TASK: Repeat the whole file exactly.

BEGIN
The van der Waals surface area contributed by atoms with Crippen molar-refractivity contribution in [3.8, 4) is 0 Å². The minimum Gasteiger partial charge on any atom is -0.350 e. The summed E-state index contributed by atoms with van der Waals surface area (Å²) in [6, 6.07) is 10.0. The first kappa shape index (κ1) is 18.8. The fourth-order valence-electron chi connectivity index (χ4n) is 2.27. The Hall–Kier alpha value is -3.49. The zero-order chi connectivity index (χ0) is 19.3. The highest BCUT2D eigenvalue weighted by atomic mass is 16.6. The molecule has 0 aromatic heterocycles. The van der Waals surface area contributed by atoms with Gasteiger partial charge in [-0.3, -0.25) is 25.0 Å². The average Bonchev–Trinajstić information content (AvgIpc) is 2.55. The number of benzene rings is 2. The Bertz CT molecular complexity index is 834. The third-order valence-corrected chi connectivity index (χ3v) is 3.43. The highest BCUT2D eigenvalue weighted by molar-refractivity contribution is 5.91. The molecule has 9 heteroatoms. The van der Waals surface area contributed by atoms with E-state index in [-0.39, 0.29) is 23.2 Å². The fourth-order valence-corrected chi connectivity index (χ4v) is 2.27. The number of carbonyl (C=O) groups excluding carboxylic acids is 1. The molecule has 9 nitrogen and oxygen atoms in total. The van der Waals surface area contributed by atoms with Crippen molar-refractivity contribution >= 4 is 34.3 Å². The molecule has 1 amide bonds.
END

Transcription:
The van der Waals surface area contributed by atoms with Crippen molar-refractivity contribution in [3.8, 4) is 0 Å². The minimum Gasteiger partial charge on any atom is -0.350 e. The summed E-state index contributed by atoms with van der Waals surface area (Å²) in [6, 6.07) is 10.0. The first kappa shape index (κ1) is 18.8. The fourth-order valence-electron chi connectivity index (χ4n) is 2.27. The Hall–Kier alpha value is -3.49. The zero-order chi connectivity index (χ0) is 19.3. The highest BCUT2D eigenvalue weighted by atomic mass is 16.6. The molecule has 0 aromatic heterocycles. The van der Waals surface area contributed by atoms with Gasteiger partial charge in [-0.3, -0.25) is 25.0 Å². The average Bonchev–Trinajstić information content (AvgIpc) is 2.55. The number of benzene rings is 2. The Bertz CT molecular complexity index is 834. The third-order valence-corrected chi connectivity index (χ3v) is 3.43. The highest BCUT2D eigenvalue weighted by molar-refractivity contribution is 5.91. The molecule has 9 heteroatoms. The van der Waals surface area contributed by atoms with E-state index in [-0.39, 0.29) is 23.2 Å². The fourth-order valence-corrected chi connectivity index (χ4v) is 2.27. The number of carbonyl (C=O) groups excluding carboxylic acids is 1. The molecule has 9 nitrogen and oxygen atoms in total. The van der Waals surface area contributed by atoms with Crippen molar-refractivity contribution >= 4 is 34.3 Å². The molecule has 1 amide bonds.